Any questions?

Please email Fiona Kyle: Fiona.Kyle.1@city.ac.uk.

What is the Nonsense Sign Repetition Test (NSRT)?

The NSRT is a computer-based assessment of nonsense sign repetition in children. It is a child-friendly, video repetition task where the child sees a video clip of a nonsense sign and has to copy exactly the sign that s/he saw. The NSRT is easy to administer and provides a snapshot of the child’s ability to process new signs in approximately 20 minutes. It has been specifically designed to be suitable for use with deaf children.

Who is the NSRT suitable for?

The test is for children between the ages of 3 and 11 years.

Who can administer the NSRT?

It has been designed to be administered by researchers or clinicians who have experience of working with children. The experimenter needs to enter the participants’ details and evaluate children’s responses. With younger children it is advisable that the experimenter controls the play button to start the video clips.

What is the CDI?

The BSL Communicative Development Inventory (CDI) is a developmental checklist of signs used and understood by babies and infants aged 8-36 months. It is easy to complete online and provides a snapshot of a child’s sign vocabulary in BSL.

Who suitable for?

The CDI is intended for use with deaf or hard of hearing babies and infants aged 8-36 months.

It is not designed to measure sign language development in older children or adults with learning disabilities or those who use Makaton.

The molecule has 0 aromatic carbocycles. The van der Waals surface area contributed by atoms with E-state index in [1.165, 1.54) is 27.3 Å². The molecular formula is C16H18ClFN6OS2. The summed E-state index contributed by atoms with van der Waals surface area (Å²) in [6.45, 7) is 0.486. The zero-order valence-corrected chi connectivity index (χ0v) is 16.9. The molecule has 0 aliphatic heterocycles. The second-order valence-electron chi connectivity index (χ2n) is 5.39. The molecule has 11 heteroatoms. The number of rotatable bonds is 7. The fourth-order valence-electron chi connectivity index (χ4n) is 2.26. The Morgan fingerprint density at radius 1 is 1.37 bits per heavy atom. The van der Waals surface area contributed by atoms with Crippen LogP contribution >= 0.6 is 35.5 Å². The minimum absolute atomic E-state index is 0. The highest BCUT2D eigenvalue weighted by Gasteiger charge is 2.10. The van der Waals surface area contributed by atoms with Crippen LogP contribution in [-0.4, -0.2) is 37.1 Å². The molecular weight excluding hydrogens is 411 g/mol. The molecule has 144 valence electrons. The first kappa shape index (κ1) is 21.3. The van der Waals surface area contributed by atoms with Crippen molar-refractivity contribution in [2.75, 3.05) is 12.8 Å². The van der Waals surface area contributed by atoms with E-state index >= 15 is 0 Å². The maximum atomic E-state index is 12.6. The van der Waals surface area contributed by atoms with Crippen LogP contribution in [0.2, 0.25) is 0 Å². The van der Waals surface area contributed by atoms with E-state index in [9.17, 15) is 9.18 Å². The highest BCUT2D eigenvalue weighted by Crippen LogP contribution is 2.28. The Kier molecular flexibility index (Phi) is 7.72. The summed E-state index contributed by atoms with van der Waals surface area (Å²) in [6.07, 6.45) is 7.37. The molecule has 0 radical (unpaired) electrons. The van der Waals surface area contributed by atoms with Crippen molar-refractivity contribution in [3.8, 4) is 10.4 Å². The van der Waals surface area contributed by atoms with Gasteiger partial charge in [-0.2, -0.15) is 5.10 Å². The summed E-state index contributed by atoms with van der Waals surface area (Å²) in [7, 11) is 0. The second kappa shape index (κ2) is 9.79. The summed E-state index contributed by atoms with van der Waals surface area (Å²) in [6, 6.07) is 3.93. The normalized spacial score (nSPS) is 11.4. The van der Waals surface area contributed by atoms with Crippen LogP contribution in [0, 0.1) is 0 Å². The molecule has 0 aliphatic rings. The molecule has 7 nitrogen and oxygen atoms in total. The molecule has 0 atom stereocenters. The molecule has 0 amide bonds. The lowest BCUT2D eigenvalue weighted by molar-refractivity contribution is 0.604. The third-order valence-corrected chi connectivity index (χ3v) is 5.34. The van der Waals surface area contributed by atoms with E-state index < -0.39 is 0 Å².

Who can administer?

The CDI is completed by parents – following the instructions of a researcher or professional who has experience of working with young deaf children.

Any Questions?

Please email Bencie Woll: b.woll@ucl.ac.uk.

What is the BSL Vocabulary Test (VT)?

The BSL Vocabulary Test is a computer-based assessment of sign language understanding and production in children. It consists of a series of child-friendly tasks that include pictures and video-recorded signs. The BSL-VT is easy to administer and provides a snapshot of a child’s BSL vocabulary knowledge. It has been specifically designed to be suitable for use with deaf children.

Who is the VT suitable for?

The BSL-VT has been developed for deaf and hearing children aged between 4 and 15 years old.

Who can administer the BSL-VT?

It has been designed to be administered by researchers or clinicians who have experience of working with children. The experimenter needs to enter the participants’ details, guide them through the correct sections, and evaluate children’s responses. With younger children it is advisable that the experimenter controls the play button to start the video clips.

What is the CST?

The BSL Cognitive Screening Test is an assessment of cognition designed to detect dementia and acquired cognitive impairment in older deaf adults who use British sign language. It is designed to screen all areas of cognition, with items relating to memory, language, executive function, visuospatial ability, orientation and attention.

It is a clinician-operated test, with standardised items and video instructions presented to the respondent in BSL. The clinician operates the test and enters response data. The CST takes approximately 30–45 minutes to complete.

Who suitable for?

The CST is designed for assessment of older deaf adults where there is concern about a change in cognition. It can also be used as a clinical baseline for future comparison.